Gean-Cánach has a passion for seducing shepherdesses and milkmaids and making love to them.

You’ll recognize a Gean-Cánach faery by his lack of shadow, a mist that swirls around him, and the birds will stop singing.

Legend states that any woman who is unlucky enough to kiss a Gean-Cánach faery was doomed because he would vanish as fast as he had appeared, leaving them to die of desire.

Avoiding Being Taken By Faeries

In faerie lore there is the tradition where the fae whisk away humans to fairyland. Humans also run the risk of accidentally wandering into fairyland, which is why one might want to stay away from bluebell fields and other fairy-rich environments, and avoid consuming fairy food or drink, which could leave one vulnerable to being tricked into making a little visit there. The fairies don’t really need a reason to do so, but they might take a young man or woman who’s especially desirable to be the husband or bride of a fairy ruler; there are stories of fairies using humans as slaves in their palaces, and young mothers were desirable for their milk, which apparently is of better quality than the fairies’. And of course if you betray or upset the fairies, all bets are off.

Here are a few tips to help you avoid this tragic fate:

  • Do not step in mushroom rings.
  • If you hear music from an unidentifiable source, try not to listen.
  • Take off your coat or shirt and turn it inside out if you think fairies may be near. It sounds odd, but it works. It doesn’t so much repel them, but it does confuse them long enough for you to escape.
  • Fairies hate iron, which is like poison to them. Carry some with you—a nail or small object—just in case.
  • To avoid being taken by fairies, keep on their good side. Show them respect. Leave them a bowl of milk (or bread, cream, butter, or ale) outside your door.
  • As you walk by a natural body of water, throw in a piece of silver as a gift for them.
  • By all means, if you ever take anything from nature, leave a small biodegradable gift in token.
  • Never, ever say thank-you to fairies for anything they’ve done. A human thank-you offends them, because they feel it trivializes their contribution and effort.
  • Do not accept fairy gifts. If you do so, you owe them. And they can ask for anything in return.
  • Never tell a fairy your name. Names have great power. If a fairy ever gives you his or her true name, it’s a huge sign of trust and not to be misused.
  • Always be polite.
  • If you do find yourself trapped in fairyland, do not eat or drink anything, no matter how alluring and delectable. You may still be able to escape as long as you follow this rule.
  • Be prepared for time to have passed differently in fairyland if you ever have need to go there. You can never visit the fairies and leave unchanged.

Sources: The Faerie Handbook

The 18 Levels of Hell in Chinese Mythology

Buddhism and Taoism—the main religions of China—both have different interpretations of hell and how it is structured, but what they can both agree on is this: Sinners who accumulate bad karma during their lives have to atone for their sins after their death. Their souls are therefore taken into hell, a fiery place consisting of several layers, courts, or circles, each doling out a different punishment for specific sins.

A big difference between the Chinese hell and the concept of hell most known in Christianity is that in Chinese hell, souls are not necessarily condemned to eternal damnation. While broadly believed in Western culture that sinners have to suffer in hell until the second coming of Christ, the Chinese version of hell is more of a purgatory, where souls are able to eventually leave and be reincarnated back into the world once they have done their time.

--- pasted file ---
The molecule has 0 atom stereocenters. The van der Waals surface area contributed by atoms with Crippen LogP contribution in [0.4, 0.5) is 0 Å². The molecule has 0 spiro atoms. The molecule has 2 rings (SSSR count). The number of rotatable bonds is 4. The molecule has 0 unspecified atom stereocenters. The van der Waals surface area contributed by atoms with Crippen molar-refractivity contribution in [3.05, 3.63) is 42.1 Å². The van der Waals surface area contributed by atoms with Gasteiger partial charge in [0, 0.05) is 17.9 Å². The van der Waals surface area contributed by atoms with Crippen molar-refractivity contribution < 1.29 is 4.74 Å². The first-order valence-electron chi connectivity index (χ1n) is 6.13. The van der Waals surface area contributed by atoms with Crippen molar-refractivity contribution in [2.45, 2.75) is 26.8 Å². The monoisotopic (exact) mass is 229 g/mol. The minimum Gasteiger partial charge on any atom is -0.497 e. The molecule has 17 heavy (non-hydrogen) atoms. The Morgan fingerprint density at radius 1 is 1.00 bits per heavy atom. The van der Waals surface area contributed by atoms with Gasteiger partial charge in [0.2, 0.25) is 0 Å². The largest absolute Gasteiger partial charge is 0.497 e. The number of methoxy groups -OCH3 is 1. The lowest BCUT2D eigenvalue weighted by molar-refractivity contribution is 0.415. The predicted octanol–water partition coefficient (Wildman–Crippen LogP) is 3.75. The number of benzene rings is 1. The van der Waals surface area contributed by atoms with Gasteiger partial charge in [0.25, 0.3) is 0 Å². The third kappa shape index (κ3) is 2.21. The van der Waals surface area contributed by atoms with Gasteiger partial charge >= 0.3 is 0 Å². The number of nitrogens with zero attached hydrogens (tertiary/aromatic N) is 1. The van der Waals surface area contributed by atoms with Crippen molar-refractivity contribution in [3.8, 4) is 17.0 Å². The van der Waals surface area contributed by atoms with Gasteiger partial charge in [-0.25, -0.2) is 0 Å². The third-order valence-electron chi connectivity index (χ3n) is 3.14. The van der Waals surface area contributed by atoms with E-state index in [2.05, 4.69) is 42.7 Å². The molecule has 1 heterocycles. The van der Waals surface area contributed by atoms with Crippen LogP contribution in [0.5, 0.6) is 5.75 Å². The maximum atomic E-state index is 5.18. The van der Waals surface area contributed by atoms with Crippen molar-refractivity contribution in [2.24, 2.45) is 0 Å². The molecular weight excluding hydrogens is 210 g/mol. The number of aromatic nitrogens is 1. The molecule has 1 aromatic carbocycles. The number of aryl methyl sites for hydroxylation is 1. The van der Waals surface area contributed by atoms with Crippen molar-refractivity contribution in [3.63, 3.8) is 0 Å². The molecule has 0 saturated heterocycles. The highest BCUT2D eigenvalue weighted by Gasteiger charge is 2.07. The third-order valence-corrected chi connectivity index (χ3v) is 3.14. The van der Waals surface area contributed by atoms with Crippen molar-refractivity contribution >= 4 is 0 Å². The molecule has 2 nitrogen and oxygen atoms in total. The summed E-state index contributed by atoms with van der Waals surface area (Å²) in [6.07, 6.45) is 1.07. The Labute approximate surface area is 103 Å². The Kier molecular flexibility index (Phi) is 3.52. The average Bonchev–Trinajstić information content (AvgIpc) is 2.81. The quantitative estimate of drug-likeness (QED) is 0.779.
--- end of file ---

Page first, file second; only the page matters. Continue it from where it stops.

• Hell of Tongue-ripping, where those who gossip and spread trouble with their words will repeatedly have their tongues ripped out.
  • Hell of Scissors, where those who destroy someone else’s marriage will have their fingers repeatedly cut off.
  • Hell of Trees of Knives, where those who sow discord amongst family members will be repeatedly hung from trees made of sharp knives.
  • Hell of Mirrors of Retribution, where those who have managed to escape punishment for their crimes while alive will be repeatedly shown their true horrific selves.
  • Hell of Steamers, where hypocrites and troublemakers will repeatedly be steamed “alive.”
  • Hell of Copper Pillars, where arsonists will be repeatedly chained to red-hot pillars of copper.
  • Hell of the Mountain of Knives, where those who have killed for pleasure or without good reason will repeatedly be made to climb a mountain made of sharp blades sticking out of it.
  • Hell of the Mountain of Ice, where adulterers, deceivers of elders, and schemers will be repeatedly left out on a barren mountain of ice to freeze.
  • Hell of the Cauldrons of Oil, where rapists, thieves, abusers, and false accusers will be repeatedly fried in vats of boiling oil.
  • Hell of the Cattle Pit, where those who have abused animals will repeatedly be hurt by animals in turn.
  • Hell of the Crushing Boulder, where those who have abandoned or killed children will repeatedly be made to hold up heavy boulders, eventually being crushed by its weight.
  • Hell of Mortars and Pestles, where those who voluntarily waste food will repeatedly be force-fed hell fire by demons.
  • Hell of the Blood Pool, where those who disrespect others will be thrown in and submerged into a pool of blood.
  • Hell of the Wrongful Dead, where those who have commited suicide—considered deliberately going against the karmic course of the universe—will be force to repeatedly wander the realm without a way out, while being pelted constantly by the Winds of Sorrow and the Rains of Pain.
  • Hell of Dismemberment, where tomb raiders will have their bodies repeatedly be torn into pieces.
  • Hell of the Mountain of Fire, where thieves, robbers, and the corrupt will be repeatedly thrown into the fiery pits of an active volcano.
  • Hell of Mills, where those who have misused their power to oppress the weak will repeatedly be crushed in a stone mill.
  • Hell of Saws, where those who have engaged in unethical or unfair business practises, or exploited loopholes in the legal system, will be repeatedly sawn in half by demons with saws.